Born: London, England, July 25, 1920

Died: London, England, April 16, 1958

Pioneer Molecular Biologist

    There is probably no other woman scientist with as much controversy surrounding her life and work as Rosalind Franklin. Franklin was responsible for much of the research and discovery work that led to the understanding of the structure of deoxyribonucleic acid, DNA. The story of DNA is a tale of competition and intrigue, told one way in James Watson's book The Double Helix, and quite another in Anne Sayre's study, Rosalind Franklin and DNA. James Watson, Francis Crick, and Maurice Wilkins received a Nobel Prize for the double-helix model of DNA in 1962, four years after Franklin's death at age 37 from ovarian cancer.


Rosalind Elsie Franklin, DNA, photo51By




     "Franklin was never nominated for a Nobel Prize.[133][134] She had died in 1958 and was therefore ineligible for nomination to the Nobel Prize in 1962 which was subsequently awarded to Crick, Watson, and Wilkins in that year.[9][135][136] The award was for their body of work on nucleic acids and not exclusively for the discovery of the structure of DNA.[137] By the time of the award Wilkins had been working on the structure of DNA for more than 10 years, and had done much to confirm the Watson–Crick model.[138] Crick had been working on the genetic code at Cambridge and Watson had worked on RNA for some years.[139] Watson has suggested that ideally Wilkins and Franklin would have been awarded the Nobel Prize in Chemistry.[8]"

By Wikipedia


     "Unpublished drafts of her papers (written just as she was arranging to leave King's College, London) show that she had independently determined the overall B-form of the DNA helix and the location of the phosphate groups on the outside of the structure. Moreover, it was a report of Franklin's that convinced Crick and Watson that the backbones had to be on the outside,[5] which was crucial since before this both they and Linus Pauling had independently generated non-illuminating models with the chains inside and the bases pointing outwards.[6] However, her work was published third, in the series of three DNA Nature articles, led by the paper of Watson and Crick which only hinted at her contribution to their hypothesis.[7] "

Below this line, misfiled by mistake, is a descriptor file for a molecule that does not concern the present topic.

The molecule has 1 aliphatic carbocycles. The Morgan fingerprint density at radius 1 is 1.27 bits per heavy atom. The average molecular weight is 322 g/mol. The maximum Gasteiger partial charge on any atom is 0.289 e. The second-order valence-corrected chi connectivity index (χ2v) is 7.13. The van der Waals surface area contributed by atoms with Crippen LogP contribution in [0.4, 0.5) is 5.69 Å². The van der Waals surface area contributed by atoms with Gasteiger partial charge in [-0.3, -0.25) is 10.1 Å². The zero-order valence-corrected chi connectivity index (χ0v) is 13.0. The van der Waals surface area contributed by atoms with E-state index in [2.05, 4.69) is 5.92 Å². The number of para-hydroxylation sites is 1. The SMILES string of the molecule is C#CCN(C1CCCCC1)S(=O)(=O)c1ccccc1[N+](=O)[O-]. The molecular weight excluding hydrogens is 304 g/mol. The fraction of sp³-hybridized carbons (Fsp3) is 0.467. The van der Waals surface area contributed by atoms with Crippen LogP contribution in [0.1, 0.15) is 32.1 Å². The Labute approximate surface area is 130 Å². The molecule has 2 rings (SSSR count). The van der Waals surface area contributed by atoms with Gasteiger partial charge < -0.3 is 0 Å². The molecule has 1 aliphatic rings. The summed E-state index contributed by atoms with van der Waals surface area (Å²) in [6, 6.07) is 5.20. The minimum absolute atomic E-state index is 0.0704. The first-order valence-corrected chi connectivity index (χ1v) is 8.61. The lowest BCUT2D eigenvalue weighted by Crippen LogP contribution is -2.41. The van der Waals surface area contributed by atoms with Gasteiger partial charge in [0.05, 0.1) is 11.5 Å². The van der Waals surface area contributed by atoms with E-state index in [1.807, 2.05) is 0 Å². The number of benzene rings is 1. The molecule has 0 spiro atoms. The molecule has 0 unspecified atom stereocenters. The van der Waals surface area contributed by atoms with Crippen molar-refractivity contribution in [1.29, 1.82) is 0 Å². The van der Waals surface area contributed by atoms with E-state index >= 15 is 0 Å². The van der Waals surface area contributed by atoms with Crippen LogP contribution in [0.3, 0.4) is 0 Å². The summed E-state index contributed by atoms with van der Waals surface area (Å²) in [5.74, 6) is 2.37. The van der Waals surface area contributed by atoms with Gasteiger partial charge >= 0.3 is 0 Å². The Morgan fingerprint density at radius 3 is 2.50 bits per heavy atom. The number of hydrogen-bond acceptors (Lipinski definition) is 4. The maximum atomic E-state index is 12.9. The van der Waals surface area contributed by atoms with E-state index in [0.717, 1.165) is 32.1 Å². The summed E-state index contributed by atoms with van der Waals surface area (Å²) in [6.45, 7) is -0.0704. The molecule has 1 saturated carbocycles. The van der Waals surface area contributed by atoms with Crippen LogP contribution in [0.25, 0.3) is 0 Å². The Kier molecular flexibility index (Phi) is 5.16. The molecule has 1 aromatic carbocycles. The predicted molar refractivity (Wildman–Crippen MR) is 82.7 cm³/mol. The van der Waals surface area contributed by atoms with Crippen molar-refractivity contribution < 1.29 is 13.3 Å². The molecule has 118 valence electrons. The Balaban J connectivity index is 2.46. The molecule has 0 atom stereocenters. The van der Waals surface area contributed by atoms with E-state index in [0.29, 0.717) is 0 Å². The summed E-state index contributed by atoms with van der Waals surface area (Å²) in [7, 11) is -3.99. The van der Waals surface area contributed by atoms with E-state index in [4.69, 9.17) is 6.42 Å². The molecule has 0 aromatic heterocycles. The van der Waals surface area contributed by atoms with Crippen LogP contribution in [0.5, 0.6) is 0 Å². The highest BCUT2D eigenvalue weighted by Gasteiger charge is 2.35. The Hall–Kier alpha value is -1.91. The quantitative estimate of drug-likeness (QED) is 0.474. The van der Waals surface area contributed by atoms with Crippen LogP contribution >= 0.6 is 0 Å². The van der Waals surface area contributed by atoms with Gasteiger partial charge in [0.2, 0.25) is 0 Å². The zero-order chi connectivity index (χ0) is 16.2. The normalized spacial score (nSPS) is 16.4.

"One of Rosalind Franklin's important contributions to the Crick and Watson model was her lecture at the seminar in November 1951, where she presented to those present, among them Watson, the two forms of the molecule, type A and type B, and her position whereby the phosphate units are located in the external part of the molecule. She also specified the amount of water to be found in the molecule in accordance with other parts of it, data that have considerable importance in terms of the stability of the molecule. Franklin was the first to discover and formulate these facts, which in fact constituted the basis for all later attempts to build a model of the molecule."


   "Sayre's early analysis was often ignored because of perceived feminist overtones in her book. It should be noted that in their original paper, Watson and Crick do cite the X-ray diffraction work of both Wilkins and Franklin. In addition, they admit their having "been stimulated by a knowledge of the general nature of the unpublished experimental results and ideas of Dr. M. H. F. Wilkins, Dr. R. E. Franklin and their co-workers at King's College, London."[130] Franklin and Raymond Gosling's own publication in the same issue of Nature was the first publication of this more clarified X-ray image of DNA."